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Home » ‘Shocking Betrayal of Marital Trust’: Main Culprit in Wife-Sharing Rape Cases Gets 29 Years’ Jail, Caning

‘Shocking Betrayal of Marital Trust’: Main Culprit in Wife-Sharing Rape Cases Gets 29 Years’ Jail, Caning

by Moana Syrypanha
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SINGAPORE: The main culprit in several wife-sharing rape cases carried out by men who met on an explicit online forum was sentenced to 29 years in jail and 24 strokes of the cane by the High Court on Thursday (May 4).

The 42-year-old Singaporean conspired with five other men to have his own wife drugged and raped over a period of eight years. He also conspired with two men to rape their wife or ex-wife.

The man, named only as J, is at the centre of the cases that the judge called “a shocking betrayal of marital trust and egregious sexual perversion”.

J faced the most charges among the offenders, pleading guilty to five counts of conspiring to commit rape and one charge of sexual assault on Thursday. Another 11 charges were taken into consideration. He was previously represented by two different sets of lawyers, but dropped them and acted for himself.

All parties in the case cannot be named due to gag orders imposed by the court.

J, a safety officer, married his wife, now 41, in 2008 and have four children together. J asked his wife if she was interested in a threesome but was rebuffed, so he hatched a plan to sedate his wife for other men to have sex with her.

He met his six accomplices as early as 2010, on the forum Sammyboy and other platforms for wife-sharing fantasies.

Between 2009 and 2010, J got to meet accomplices O and K on Sammyboy online forum in a thread about wife-sharing. 

Between 2010 and 2011, J’s wife told him she was not feeling well. J pretended to feed her medicine but slipped her a sedative instead, causing her to lose consciousness.

J then got O to go over to his house to rape J’s wife while the rest of the household was asleep. J felt “a mixture of guilt and arousal while watching”, the prosecution said.

After this occasion, J conspired with other men to have them rape his wife in the same manner. He also conspired to rape the wife and ex-wife of two accomplices.

The case came to light when J’s wife woke up before her husband in January 2020 and noticed a video playing on his phone. She saw explicit images of herself in a Skype chat with accomplice K.

As she scrolled down, she discovered that the men had been exchanging their wives for sex. She slapped J awake and got him to take her to K’s home. The men were later arrested.

SENTENCING ARGUMENTS

A team of prosecutors led by Deputy Public Prosecutor Gail Wong asked for between 28 and 32 years’ jail for J, along with the maximum 24 strokes of the cane.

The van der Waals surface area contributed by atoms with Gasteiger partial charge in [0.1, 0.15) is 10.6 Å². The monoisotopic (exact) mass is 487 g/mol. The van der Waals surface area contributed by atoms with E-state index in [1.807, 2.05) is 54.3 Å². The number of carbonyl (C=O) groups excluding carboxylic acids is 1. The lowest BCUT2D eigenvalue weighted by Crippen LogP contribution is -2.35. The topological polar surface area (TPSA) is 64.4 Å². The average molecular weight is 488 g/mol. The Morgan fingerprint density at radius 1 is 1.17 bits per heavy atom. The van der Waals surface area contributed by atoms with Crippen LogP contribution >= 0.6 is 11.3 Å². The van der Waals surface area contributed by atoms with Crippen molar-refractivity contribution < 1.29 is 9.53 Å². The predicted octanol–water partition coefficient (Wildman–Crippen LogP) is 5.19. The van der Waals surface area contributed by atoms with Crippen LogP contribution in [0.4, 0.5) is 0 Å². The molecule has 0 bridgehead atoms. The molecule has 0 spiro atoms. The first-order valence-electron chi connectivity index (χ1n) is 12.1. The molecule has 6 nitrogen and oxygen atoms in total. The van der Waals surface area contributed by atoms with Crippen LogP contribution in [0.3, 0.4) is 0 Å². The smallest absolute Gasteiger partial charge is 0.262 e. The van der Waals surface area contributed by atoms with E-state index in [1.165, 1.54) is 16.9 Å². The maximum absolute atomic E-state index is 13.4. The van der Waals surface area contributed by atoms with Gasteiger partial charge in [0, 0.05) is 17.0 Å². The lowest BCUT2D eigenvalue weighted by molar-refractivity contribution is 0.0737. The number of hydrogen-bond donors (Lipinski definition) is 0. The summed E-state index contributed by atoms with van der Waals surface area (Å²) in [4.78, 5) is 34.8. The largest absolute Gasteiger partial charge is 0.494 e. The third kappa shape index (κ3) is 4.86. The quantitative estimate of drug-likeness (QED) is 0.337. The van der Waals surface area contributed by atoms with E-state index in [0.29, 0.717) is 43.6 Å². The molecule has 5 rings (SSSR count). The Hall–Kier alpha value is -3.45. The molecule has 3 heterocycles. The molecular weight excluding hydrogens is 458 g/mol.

Ms Wong said there was a “gross betrayal and abuse of trust”, pointing to how J had planned to drug his own wife under the guise of feeding her medication before arranging to have his accomplices rape her.

In mitigation, J said he was pleading guilty to take responsibility and accept his “due punishment”.

“Right now, my main concern is the safety of my wife as well as my children, so I would like to seek your honour’s consideration in putting me to go for legal assessment and diagnosis of what’s really going on in my mind,” he said.

He asked to receive treatment so that he could “be considered safe enough to be returned to my home, my family, as my family nucleus is still very much intact”.

J is currently receiving psychiatric attention and counselling in prison.

He claimed that his wife has forgiven him, but the prosecution rebutted this by reading from his wife’s victim impact statement, where she said: “I kept thinking about how cruel he was to do this to me.”

J also claimed that he committed the offences because his wife had affairs in 2010 and 2014.

He also tendered a letter from his mother, who asked the court to be lenient to her “filial” son who is a “responsible and loving good father” to his four daughters.

The prosecution said the psychiatrists involved agreed that J was not of unsound mind, nor was he incapable of controlling his impulses.

“Even if he has compulsive sexual addiction disorder, no mitigating weight can or should be given to a rapist who claims he is addicted to sex – all it means is he has a high sex drive,” said Ms Wong.

She added that his depressed mood in prison was because he was fearful that his wife might divorce him while he was in jail.

In sentencing, Justice See Kee Oon said he did not accept that J’s conduct was somehow mitigated by his supposed “addiction”.

While J claimed to be remorseful, wanting to “atone for his sins”, Justice See said he could not ignore how J’s mitigation plea was replete with self-serving explanations and attempts to shift the blame to others.

In the plea, J said the offences were a retaliatory measure for his wife’s alleged infidelity.

Even if she did have affairs, J himself also had affairs, the judge said. Any perceived grievance did not justify the offences regardless, he added.

He pointed out that none of the other co-accused were involved in more than five offences, while J was involved in 17. J stood in the dock appearing crestfallen with a mask below his nose as he listened to the sentence.

Four of the men involved – K, L, M and N – were sentenced in November, receiving jail terms of between 13-and-a-half years and 22 years. Three of them received 20 strokes of the cane, while the fourth did not as he was above 50.

The sixth man, P, was sentenced in January 2022.

The case for the last man, O, is pending.

Source : CNA

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